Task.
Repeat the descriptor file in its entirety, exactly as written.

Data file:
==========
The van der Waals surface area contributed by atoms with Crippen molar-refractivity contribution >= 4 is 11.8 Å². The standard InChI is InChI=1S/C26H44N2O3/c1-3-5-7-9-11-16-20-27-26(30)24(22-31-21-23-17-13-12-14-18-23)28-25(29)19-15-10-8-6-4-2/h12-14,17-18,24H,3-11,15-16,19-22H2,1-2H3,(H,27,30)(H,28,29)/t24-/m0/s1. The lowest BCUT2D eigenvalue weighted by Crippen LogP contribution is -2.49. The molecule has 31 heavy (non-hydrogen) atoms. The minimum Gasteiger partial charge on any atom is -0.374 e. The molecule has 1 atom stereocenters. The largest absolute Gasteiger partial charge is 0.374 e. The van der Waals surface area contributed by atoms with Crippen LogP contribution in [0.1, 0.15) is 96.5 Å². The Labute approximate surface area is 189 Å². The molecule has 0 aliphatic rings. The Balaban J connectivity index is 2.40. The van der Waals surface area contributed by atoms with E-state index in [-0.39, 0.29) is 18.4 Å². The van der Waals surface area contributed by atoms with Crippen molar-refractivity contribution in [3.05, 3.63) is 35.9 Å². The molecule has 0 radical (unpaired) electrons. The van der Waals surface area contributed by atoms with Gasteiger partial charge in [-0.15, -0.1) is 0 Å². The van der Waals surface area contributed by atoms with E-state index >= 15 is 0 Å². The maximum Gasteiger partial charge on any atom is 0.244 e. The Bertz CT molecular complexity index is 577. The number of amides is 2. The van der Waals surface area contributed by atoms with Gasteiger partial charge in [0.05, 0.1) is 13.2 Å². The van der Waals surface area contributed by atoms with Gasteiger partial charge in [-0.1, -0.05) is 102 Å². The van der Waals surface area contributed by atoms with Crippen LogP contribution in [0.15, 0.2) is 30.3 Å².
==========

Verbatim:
The van der Waals surface area contributed by atoms with Crippen molar-refractivity contribution >= 4 is 11.8 Å². The standard InChI is InChI=1S/C26H44N2O3/c1-3-5-7-9-11-16-20-27-26(30)24(22-31-21-23-17-13-12-14-18-23)28-25(29)19-15-10-8-6-4-2/h12-14,17-18,24H,3-11,15-16,19-22H2,1-2H3,(H,27,30)(H,28,29)/t24-/m0/s1. The lowest BCUT2D eigenvalue weighted by Crippen LogP contribution is -2.49. The molecule has 31 heavy (non-hydrogen) atoms. The minimum Gasteiger partial charge on any atom is -0.374 e. The molecule has 1 atom stereocenters. The largest absolute Gasteiger partial charge is 0.374 e. The van der Waals surface area contributed by atoms with Crippen LogP contribution in [0.1, 0.15) is 96.5 Å². The Labute approximate surface area is 189 Å². The molecule has 0 aliphatic rings. The Balaban J connectivity index is 2.40. The van der Waals surface area contributed by atoms with E-state index in [-0.39, 0.29) is 18.4 Å². The van der Waals surface area contributed by atoms with Crippen molar-refractivity contribution in [3.05, 3.63) is 35.9 Å². The molecule has 0 radical (unpaired) electrons. The van der Waals surface area contributed by atoms with Gasteiger partial charge in [-0.15, -0.1) is 0 Å². The van der Waals surface area contributed by atoms with E-state index >= 15 is 0 Å². The maximum Gasteiger partial charge on any atom is 0.244 e. The Bertz CT molecular complexity index is 577. The number of amides is 2. The van der Waals surface area contributed by atoms with Gasteiger partial charge in [0.05, 0.1) is 13.2 Å². The van der Waals surface area contributed by atoms with Gasteiger partial charge in [-0.1, -0.05) is 102 Å². The van der Waals surface area contributed by atoms with Crippen LogP contribution in [0.15, 0.2) is 30.3 Å².